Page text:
- Author: John Buchan
- Performed by Robert Powell
- Released: September 2007 by Audible Studios
- Category: British Literature, Spy, Espionage
When Richard Hannay offered sanctuary to the man he found on his doorstep, he took the first step on a trail of peril, murder, and espionage.
I first read this book years ago and enjoyed it, so when I saw an Audible edition at just under four hours long I decided it was time to revisit this classic. This adaptation stays true to the original as far as I remember, unlike the films. Although the language is obviously dated by today’s standards, the writing is good and it’s still enjoyable for what it is, a good spy story of its time.
The story is set just prior to the first world war. Richard Hannay, the narrator of the story, recently returned to London from South Africa, is already bored with the lifestyle and seriously considering returning to South Africa. When he arrives home one day he finds his neighbour, an American journalist by the name of Scudder, on his doorstep. Scudder has knowledge of an organisation called the Black Stone who are involved in a dastardly plot. Scudder needs help, pronouncing himself already dead as he has faked his own death. Hannay is curious and listens to Scudder’s extraordinary tale of political intrigue. When Scudder is murdered for real in Hannay’s flat and he is wanted for the murder, Hannay feels obliged to pick up where Scudder left off. He escapes London, traveling all over England and finally to Scotland, while trying to evade his pursuers, both the police and the Black Stone, and unravel the meaning of the thirty-nine steps.
He told me some queer things that explained a lot that had puzzled me – things that happened in the Balkan War, how one state suddenly came out on top, why alliances were made and broken, why certain men disappeared, and where the sinews of war came from. The aim of the whole conspiracy was to get Russia and Germany at loggerheads.
This is an adventure story with one man pitted against multiple antagonists. The stakes are immensely high. Yes, credibility has to be suspended as our manly hero outwits his pursuers at each turn. People in the remote, and atmospherically described, highlands of Scotland are there by lucky chance to help, just in the nick of time to save the day. The plot is very fast paced and quite far fetched (in one instance Hannay is locked up by the villain – in a room with dynamite!) The audio is fun all the same, if it’s not taken too seriously. There’s still a feeling of recklessness and desperation about it. Just pure escapism. All these years later the characterisation is, not surprisingly, quite stereotypical. As well as being very un-PC with anti-Jewish references, language and actually no women to speak of, as well as phrases that wouldn’t be tolerated today. Having said that, it’s probably the forerunner of many later spy/thriller books, and in its defence it was written in 1915, well before political correctness became the watchword.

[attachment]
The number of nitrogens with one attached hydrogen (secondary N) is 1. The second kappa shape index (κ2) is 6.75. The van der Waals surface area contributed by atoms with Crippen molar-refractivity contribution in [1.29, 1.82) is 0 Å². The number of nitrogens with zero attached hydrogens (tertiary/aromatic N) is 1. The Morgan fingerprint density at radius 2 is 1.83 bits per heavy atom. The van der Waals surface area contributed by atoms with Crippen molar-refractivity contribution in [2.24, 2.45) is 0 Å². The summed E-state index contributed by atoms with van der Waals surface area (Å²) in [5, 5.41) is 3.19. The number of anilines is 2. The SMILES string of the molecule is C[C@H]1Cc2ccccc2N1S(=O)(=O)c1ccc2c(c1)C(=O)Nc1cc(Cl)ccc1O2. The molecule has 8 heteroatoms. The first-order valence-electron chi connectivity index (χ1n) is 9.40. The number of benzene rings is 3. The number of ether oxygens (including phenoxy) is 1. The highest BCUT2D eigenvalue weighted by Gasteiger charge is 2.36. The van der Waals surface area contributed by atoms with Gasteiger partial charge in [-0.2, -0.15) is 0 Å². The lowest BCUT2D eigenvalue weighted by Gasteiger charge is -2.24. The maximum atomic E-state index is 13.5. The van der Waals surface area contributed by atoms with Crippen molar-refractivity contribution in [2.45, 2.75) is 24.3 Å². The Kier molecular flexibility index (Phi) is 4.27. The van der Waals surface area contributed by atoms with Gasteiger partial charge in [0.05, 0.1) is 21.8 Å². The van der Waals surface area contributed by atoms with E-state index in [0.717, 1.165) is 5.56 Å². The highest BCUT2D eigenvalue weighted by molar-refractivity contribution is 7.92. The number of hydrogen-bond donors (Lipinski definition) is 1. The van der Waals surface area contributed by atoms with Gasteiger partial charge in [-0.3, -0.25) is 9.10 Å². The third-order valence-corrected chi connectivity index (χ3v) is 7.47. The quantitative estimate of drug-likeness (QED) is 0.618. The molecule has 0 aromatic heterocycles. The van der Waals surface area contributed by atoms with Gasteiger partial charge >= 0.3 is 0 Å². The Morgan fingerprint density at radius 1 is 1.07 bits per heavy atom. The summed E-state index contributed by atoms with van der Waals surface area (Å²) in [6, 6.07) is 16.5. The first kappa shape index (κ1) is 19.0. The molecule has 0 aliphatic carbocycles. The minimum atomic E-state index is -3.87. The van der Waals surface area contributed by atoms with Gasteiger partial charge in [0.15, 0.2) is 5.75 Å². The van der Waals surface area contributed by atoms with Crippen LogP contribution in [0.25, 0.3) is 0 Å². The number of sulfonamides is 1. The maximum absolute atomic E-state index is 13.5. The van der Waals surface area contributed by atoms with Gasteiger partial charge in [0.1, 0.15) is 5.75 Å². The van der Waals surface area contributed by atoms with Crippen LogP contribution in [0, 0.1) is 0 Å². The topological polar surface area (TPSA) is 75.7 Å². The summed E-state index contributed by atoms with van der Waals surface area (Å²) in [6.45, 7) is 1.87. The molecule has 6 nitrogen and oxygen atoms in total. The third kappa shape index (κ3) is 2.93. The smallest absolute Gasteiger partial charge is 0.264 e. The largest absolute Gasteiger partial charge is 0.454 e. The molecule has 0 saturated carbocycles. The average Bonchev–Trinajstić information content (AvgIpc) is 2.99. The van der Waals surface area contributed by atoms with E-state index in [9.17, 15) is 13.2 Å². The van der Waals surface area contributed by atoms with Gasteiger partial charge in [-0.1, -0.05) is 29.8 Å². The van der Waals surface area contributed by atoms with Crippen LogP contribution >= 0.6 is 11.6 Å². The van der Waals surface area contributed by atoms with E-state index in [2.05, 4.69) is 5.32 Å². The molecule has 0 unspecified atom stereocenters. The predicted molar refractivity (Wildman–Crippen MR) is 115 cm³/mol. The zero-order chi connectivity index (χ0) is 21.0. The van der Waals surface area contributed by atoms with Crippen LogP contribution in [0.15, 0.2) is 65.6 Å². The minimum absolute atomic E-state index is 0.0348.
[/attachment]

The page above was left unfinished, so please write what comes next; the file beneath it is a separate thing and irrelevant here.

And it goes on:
Robert Powell does a great job with the narration, his voice and diction is perfect for the role of Richard Hannay. Good changes of character and accents.
About John Buchan
John Buchan (1st Baron Tweedsmuir) was a Scottish novelist and public servant who combined a successful career as an author of thrillers, historical novels, histories and biographies with a parallel career in public life. At the time of his death he was Governor-General of Canada.
Buchan was educated at Glasgow and Oxford Universities. After a brief career in law he went to South Africa in 1902 where he contributed to the reconstruction of the country following the Boer War. His love for South Africa is a recurring theme in his fiction.
On returning to Britain, Buchan built a successful career in publishing with Nelsons and Reuters. During the first world war, he was Director of Information in the British government. He wrote a twenty-four volume history of the war, which was later abridged.
Alongside his busy public life, Buchan wrote superb action novels, including the spy-catching adventures of Richard Hannay, whose exploits are described in The Thirty-Nine Steps, Greenmantle, Mr. Standfast, The Three Hostages, and The Island of Sheep.
From 1927 to 1935 Buchan was Conservative M.P. for the Scottish Universities, and in 1935, on his appointment as Governor-General to Canada, he was made a peer, taking the title Baron Tweedsmuir. During these years he was still productive as a writer, and published notable historical biographies, such as Montrose, Sir Walter Scott, and Cromwell.